Anna Hyatt Huntington

Anna Hyatt Huntington, Peter A. Juley & Son Collection, Smithsonian American Art Museum J0001729
Name
Anna Hyatt Huntington
Also Known as
Anna Vaughn Hyatt Huntington
Anna Vaughn Hyatt
Anna Vaughn Huntington
Anna V. Hyatt Huntington
Mrs. Archer M. Huntington
Anna V. Hyatt
born Cambridge, MA 1876-died Redding Ridge, CT 1973
Active in
  • New York, New York
  • South Carolina
Nationalities
U.S. States
Linked Open Data
Linked Open Data URI
Artist Biography

Sculptor and benefactress whose specialty was animal and garden sculpture. She established and designed the country's first outdoor sculpture museum, Brookgreen Gardens, in S.C.

Joan Stahl American Artists in Photographic Portraits from the Peter A. Juley & Son Collection (Washington, D.C. and Mineola, New York: National Museum of American Art and Dover Publications, Inc., 1995)

Luce Artist Biography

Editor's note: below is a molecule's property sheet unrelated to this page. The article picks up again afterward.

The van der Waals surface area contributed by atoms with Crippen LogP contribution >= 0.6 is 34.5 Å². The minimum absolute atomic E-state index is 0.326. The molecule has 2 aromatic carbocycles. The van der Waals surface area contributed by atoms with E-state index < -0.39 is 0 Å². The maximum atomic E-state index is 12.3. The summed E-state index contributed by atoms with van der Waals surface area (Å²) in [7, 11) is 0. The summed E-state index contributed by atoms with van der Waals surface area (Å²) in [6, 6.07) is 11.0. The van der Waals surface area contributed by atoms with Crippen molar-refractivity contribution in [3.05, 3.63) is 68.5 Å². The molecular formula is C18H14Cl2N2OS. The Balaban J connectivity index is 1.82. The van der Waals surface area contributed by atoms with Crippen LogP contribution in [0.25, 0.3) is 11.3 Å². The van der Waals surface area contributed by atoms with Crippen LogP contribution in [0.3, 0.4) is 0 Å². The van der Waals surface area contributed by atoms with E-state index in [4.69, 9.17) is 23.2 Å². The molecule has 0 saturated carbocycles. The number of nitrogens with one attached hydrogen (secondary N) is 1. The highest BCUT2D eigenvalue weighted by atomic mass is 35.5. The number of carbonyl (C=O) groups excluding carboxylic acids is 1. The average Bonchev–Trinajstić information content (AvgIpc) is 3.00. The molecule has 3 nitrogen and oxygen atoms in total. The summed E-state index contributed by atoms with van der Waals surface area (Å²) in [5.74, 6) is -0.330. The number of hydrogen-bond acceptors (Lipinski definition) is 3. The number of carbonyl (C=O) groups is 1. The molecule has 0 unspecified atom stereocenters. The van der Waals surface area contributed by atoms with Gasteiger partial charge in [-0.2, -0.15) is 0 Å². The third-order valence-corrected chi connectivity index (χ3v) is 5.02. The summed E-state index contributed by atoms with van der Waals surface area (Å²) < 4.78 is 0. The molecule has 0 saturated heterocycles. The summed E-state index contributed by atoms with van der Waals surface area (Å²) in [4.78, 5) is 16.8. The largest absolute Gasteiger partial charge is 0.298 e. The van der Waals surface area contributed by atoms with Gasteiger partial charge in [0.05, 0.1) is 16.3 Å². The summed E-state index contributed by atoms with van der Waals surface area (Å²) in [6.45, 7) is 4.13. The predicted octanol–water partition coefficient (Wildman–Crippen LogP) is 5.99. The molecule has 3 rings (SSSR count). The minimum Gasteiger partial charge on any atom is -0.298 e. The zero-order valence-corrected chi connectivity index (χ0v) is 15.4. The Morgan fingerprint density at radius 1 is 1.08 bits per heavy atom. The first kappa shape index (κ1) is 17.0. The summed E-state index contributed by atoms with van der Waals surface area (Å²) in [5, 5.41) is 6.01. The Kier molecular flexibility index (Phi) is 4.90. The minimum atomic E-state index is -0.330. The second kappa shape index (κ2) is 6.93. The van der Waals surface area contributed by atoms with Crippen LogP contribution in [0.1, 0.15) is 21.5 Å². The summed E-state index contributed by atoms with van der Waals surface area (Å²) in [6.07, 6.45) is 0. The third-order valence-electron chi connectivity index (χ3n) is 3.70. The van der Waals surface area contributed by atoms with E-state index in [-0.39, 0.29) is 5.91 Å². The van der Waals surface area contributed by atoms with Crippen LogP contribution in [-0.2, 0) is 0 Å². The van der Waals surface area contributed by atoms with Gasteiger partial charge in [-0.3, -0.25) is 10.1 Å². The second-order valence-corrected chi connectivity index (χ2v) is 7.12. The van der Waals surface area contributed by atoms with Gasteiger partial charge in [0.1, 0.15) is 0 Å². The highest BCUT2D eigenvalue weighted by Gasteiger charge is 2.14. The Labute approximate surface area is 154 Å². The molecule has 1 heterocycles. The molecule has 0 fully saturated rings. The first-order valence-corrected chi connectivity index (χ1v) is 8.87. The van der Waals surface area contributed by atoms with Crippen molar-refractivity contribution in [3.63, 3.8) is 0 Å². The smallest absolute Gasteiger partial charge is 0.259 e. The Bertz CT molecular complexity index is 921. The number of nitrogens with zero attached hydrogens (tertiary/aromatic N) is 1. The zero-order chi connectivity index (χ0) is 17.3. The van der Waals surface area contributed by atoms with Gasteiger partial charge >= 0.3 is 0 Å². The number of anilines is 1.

Anna Hyatt Huntington is known as much for her work as a patron of the arts as she is for her work as a sculptor. In 1931 she and her husband, Archer Huntington, heir to a railroad fortune, established Brookgreen Gardens, the first public sculpture garden in the United States. Huntington’s most famous works, Joan of Arc and Diana of the Chase, represent noble, idealized humans. But she had always loved animals because her father was a paleontologist and a professor of zoology at Harvard. Her sculptures capture the uninhibited actions and postures of many types of animals. Huntington chose to have the majority of these sculptures cast in aluminum, rather than bronze. At the time this was an unusual choice because of the expense, but aluminum was conveniently lightweight, and had become very popular during the 1920s and 1930s, especially in architectural sculpture. After all, for the Huntingtons, the expense was not a problem.